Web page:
Shopping in Amsterdam has to be a favorite pastime because in most places we found street vendors and traffic free squares where temporary businesses open shop under tents. Cuypmarkt a place like a white elephant sale and Waterlooplein flea market are popular with the residents. In the prices of anything, cafes, restaurants, beauty shops, and even taxies, (BTW) taxes and a standard 15% service charge are included. Still the waiters expected tips, even a small one, when they waited on us. I don’t blame them at all, since Amsterdam is not a cheap city to live in, especially if you keep losing your goods to pickpockets.
A favorite fast food for the Dutch are the croquettes, deep fried mashed potatoes and gravy, tasty enough but I wouldn’t go for it again.
Beer is the usual Dutch drink since Heineken and Amstel are situated here. It is usually served with a huge frothy head in small iced or wet glasses with handles. Most of the Dutch dishes “Neerlands Dis” are made with meat, cheese and vegetables. Sausages, ham pea soup, bisque soups, herring are some favorite Dutch tastes.
The best place we ate was the Cafe Van Gogh with excellent sandwiches and goat cheese salads. For me, Amsterdam was not the best place for eating, although they had quite a variety of fish prepared in different ways that I enjoyed. In general even their light snacks are not light for they usually are tostjes–grilled cheese and ham sandwiches–or doughnuts and pancakes.
Amsterdam houses are different in the way that they have been preserved for at least two to five centuries. Some have paintings on them, some have coat of arms that can be of wood. The houses are usually built from dark red bricks and their large windows are white and the doors are different colors. Most doorways are detailed and old warehouses have wooden hatches. The façades of the houses are pretty narrow. They were built like that on purpose because in the olden times the owners had to pay taxes according to their houses’ widths facing the street. Courtyards called hofjes hide between the houses and are usually filled with flowers to the brim.
One place I didn’t (couldn’t) enter was the Anne Frank House in the middle of Amsterdam. First there were too long lines in front of it, second I was afraid I’d cry and make everyone miserable. The house is a regular (I think) four story house with three windows at each floor after the first floor, an attic room window, and a red-tiled roof, one could pass on the street and not even take notice. Close to the house, a statue of Anne Frank stands. We heard later that the museum was renovated again a few years after we were there.
Afterwards we went to the Dam Square to feed the pigeons and disperse some of the sadness we felt. Dam square is a cobbled square with pigeons and out of work people selling pigeon feed.
There are many immigrants from other third world countries in Amsterdam. Some of them, like most of the pizza store owners, work very hard; others are here because of the so-called freedom and the lax laws this country offers.
One thing positive about Amsterdam is its public transportation. A person living in this city might never need to own a car. They have a circle tram line that connects to all of the touristic sights and if a five day ticket is bought, the sightseeing tour becomes very cheap. Also the trams are a sight to watch with their unusual shapes and colors. My favorite way of transportation was the “Museum Boat,” a shuttle service that went to all the museums and other attractions. Also the canal cruises provide wonderful experiences for people who like to be on water and watch the antique buildings on the sides of the canals.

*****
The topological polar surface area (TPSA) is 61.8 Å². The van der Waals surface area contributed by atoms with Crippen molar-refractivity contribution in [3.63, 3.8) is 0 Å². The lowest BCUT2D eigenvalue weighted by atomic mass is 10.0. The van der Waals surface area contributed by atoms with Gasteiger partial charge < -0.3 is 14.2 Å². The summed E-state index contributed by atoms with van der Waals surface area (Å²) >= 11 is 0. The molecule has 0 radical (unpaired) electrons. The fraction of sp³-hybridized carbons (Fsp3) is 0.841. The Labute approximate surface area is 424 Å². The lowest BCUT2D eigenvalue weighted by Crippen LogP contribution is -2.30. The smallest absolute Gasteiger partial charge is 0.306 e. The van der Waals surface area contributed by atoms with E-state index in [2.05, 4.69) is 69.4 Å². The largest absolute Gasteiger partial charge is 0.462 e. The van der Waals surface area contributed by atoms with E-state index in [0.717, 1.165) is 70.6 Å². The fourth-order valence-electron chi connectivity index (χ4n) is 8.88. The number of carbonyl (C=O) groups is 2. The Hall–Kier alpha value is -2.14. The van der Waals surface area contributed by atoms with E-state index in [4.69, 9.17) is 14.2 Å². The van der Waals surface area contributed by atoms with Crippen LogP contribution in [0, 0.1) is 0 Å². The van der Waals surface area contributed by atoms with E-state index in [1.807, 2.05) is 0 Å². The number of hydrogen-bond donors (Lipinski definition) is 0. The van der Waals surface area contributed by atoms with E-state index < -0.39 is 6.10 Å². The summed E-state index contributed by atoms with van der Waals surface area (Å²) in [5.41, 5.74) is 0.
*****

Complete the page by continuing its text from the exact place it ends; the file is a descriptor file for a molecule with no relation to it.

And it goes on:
Canals have houseboats on them where some people live and work. Some of those houseboats serve as tourist inns and hostels. They told us that sometimes in winter the canals freeze and the people cross them on ice skates.
The city’s largest park is Vondelpark and it used to be where the hippies of the seventies hung out. Still it has its share of bohemian free spirits frequenting it. Also, it is very close to the museum of modern art, but we didn’t go to that museum. Those who went said they didn’t like it as much as the Van Gogh Museum. We went to the Rembrandt House and the Historical Museum just before leaving Amsterdam.
I was surprised to see a Madame Tussaud’s Wax Museum in this city. It seems, wherever we go there is a Madame Tussaud’s Wax Museum. In Amsterdam it occupied a major corner of the most famous Dam square to where important streets and avenues open.
Next to the palace is the gothic Nieuwe Kierk (New Church), except it is not so new, since it is from the fourteenth century and it has a tower that people never got around to completing. It made me feel good that there were more efficient procrastinators in the world than those I have come to know. I don’t know what is with these churches. In several different cities of different countries and continents, we came across a few incomplete antique churches.
Joy Cagil is an author on a site for Writing.Com (http://www.Writing.Com/)
Her education is in foreign languages and linguistics. She has also trained in psychology, humanities, mental health, women’s issues, and visual arts. Her portfolio can be found at http://www.Writing.Com/authors/joycag.
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